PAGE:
Another very common problem: mulch volcanoes. Mulch volcanoes are when well-intentioned homeowners and landscapers pile mulch up around the trunk to make it look pretty and neat. If the root flare—the point where the tree trunk meets the ground and flares outward—is covered with mulch, it can damage the bark by holding moisture against the truck, causing the bark to rot. However, the real damage is that the feeder roots grow through the mulch and stay there. When they are above ground, they will dry out faster, and can freeze and bake via wide temperature swings over the course of the year. Mulch should be at least 4” to 6” away from the trunk and form a donut around the tree.


Ivy taking over a tree.
Above: Ivy taking over a tree.

Is there ivy growing up the tree? This can be very dangerous. It can cause the tree to become off balance by the extra weight of the vines and the vines can choke out the light to the leaves.

Constricted Roots

Compacted soil can cause root girdling.
Above: Compacted soil can cause root girdling.

While you can’t see the roots, you can still figure out if there’s something wrong by indirect methods. For instance, if your soil is compacted, you have have a root issue, as the feeder roots will have a harder time bringing moisture and nutrients up to the tree. If you have work being done in your yard, remember that feeder roots go out from the trunk to the drip line of the canopy. Do not store heavy materials or use heavy machinery within that area. Doing so can kill the tree (although it may take a few years). Soil compaction can also result in root girdling. Girdling is where the roots are so constricted that they wind themselves around the tree, effectively choking the tree of nutrients. This needs an arborist to correct.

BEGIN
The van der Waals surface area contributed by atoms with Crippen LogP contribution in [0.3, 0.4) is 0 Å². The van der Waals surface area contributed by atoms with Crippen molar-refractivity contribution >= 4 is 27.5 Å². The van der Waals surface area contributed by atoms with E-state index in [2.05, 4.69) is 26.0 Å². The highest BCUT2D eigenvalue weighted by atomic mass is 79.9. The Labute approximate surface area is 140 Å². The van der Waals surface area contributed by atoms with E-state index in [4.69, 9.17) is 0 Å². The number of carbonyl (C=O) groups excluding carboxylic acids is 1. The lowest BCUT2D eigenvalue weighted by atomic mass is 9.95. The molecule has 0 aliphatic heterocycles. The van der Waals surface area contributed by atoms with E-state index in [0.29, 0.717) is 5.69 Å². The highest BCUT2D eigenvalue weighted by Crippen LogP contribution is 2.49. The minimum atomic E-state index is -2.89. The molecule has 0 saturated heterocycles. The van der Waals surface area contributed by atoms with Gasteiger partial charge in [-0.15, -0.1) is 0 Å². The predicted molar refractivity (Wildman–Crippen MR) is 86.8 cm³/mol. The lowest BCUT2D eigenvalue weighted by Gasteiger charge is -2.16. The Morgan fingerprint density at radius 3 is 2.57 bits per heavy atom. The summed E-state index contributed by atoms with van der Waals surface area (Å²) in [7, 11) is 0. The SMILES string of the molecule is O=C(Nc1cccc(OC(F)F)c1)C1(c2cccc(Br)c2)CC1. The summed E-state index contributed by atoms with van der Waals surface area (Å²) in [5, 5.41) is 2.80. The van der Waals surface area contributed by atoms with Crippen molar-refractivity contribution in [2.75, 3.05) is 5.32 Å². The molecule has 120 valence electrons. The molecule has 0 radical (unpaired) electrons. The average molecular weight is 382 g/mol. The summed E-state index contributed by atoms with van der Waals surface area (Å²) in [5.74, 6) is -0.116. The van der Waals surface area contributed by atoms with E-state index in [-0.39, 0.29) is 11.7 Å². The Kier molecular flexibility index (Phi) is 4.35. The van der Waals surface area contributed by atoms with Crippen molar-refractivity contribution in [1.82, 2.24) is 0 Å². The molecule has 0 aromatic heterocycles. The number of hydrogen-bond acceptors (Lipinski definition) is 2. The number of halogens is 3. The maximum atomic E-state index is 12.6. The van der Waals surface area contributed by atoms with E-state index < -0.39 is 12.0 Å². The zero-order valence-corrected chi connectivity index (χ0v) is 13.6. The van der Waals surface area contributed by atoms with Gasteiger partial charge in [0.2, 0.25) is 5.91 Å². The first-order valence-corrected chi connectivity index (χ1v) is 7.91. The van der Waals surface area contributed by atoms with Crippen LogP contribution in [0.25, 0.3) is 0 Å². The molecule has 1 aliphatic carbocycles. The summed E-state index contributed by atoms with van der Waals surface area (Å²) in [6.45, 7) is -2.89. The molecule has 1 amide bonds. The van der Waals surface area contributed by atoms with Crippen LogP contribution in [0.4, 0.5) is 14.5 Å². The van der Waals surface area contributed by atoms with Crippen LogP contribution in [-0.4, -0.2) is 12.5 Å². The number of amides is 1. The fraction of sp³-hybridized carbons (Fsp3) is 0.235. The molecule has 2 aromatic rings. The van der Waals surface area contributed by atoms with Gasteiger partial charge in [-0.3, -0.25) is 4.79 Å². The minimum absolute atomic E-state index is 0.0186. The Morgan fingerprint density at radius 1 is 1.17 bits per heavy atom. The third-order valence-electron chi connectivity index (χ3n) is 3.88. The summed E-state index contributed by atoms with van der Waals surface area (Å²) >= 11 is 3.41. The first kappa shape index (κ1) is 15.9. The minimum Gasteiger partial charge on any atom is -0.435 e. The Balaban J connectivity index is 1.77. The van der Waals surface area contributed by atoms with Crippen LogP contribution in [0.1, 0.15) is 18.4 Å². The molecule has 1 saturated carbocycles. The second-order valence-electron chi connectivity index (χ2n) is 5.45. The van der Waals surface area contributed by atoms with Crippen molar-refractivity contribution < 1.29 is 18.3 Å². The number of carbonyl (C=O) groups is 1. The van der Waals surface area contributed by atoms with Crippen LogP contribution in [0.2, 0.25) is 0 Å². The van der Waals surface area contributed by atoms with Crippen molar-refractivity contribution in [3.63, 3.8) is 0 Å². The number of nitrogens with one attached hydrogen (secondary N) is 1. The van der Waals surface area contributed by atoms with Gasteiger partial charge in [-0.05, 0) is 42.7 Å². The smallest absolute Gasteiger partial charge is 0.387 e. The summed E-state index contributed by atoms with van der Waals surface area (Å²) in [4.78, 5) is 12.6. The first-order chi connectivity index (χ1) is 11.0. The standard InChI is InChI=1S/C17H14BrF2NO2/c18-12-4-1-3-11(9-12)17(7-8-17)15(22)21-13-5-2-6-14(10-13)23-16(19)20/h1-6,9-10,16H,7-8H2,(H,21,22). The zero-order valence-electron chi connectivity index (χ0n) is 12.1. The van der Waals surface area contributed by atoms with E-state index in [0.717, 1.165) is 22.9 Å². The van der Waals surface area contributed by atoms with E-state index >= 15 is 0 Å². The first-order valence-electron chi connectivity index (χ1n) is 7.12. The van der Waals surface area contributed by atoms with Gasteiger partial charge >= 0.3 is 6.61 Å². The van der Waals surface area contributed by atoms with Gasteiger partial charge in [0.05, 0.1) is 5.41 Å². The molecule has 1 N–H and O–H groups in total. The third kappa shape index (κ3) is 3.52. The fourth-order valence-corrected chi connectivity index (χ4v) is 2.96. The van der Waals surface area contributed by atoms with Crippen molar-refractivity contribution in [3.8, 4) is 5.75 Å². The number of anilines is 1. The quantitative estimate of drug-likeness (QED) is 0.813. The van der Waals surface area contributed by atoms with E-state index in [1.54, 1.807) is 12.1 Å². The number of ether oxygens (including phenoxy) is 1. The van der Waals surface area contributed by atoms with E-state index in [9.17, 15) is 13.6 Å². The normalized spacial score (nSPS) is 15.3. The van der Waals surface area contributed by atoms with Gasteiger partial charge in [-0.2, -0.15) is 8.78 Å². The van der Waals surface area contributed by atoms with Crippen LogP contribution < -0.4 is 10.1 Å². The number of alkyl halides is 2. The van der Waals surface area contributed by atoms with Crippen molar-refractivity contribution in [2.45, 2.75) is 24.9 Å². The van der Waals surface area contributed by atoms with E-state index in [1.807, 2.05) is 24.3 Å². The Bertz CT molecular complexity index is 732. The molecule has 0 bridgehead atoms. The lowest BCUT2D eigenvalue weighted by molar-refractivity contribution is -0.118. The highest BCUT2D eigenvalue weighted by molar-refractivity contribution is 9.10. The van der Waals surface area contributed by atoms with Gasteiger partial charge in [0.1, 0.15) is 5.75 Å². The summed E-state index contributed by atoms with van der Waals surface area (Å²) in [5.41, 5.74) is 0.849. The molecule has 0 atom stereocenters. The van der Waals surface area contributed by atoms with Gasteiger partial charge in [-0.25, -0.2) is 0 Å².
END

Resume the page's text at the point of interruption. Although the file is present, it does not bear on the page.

Roots can also be damaged by root cutting. Municipalities require sidewalks to be even and level. Tree roots can lift the sidewalk slabs causing a trip hazard. The ill-advised solution is to have the roots cut to level the slabs. No other intentional damage is more harmful. Not only are the feeder roots severed on that side, it also can destabilize the tree causing it to fall. An easy fix is to scoop the sidewalk around the roots and flare.

Abnormal Secretions

An oozing bacterial canker.
Above: An oozing bacterial canker.

Lastly, the unexpected that just pops up one day could be symptoms of damage. Dark stains running down the trunk can be bacterial wetwood. Random piles of sawdust at the base could be carpenter ants or termites. When in doubt, have it checked out.

And here are a few things you don’t need to worry about. Lichens and mosses. Lichens are the blue-gray-green-ish blotches that use the tree only for support. They get their food from the rain and air. They only appear in areas where the air is clean. Mosses, so long as they aren’t too heavy, are not a cause for concern either.

Trees are living beings that need routine care, like your garden, your pets, and yourself. Have your trees checked out by a licensed arborist on a regular basis. If you do have non urgent tree work done, try to schedule for the late fall or winter when baby birds and baby animals are least likely to be nesting. Ask the tree service to check for hollows and to confirm they are not inhabited. Another bonus to having the work done in the fall/winter is your garden is going to sleep. Even the most careful tree service might drop a limb into your garden beds. Dormant plants are hard to damage.

Playing attention to your trees can help find small problems early while they can still be fixed and can let your tree live a long and healthy life which you can enjoy.

For more on trees, see: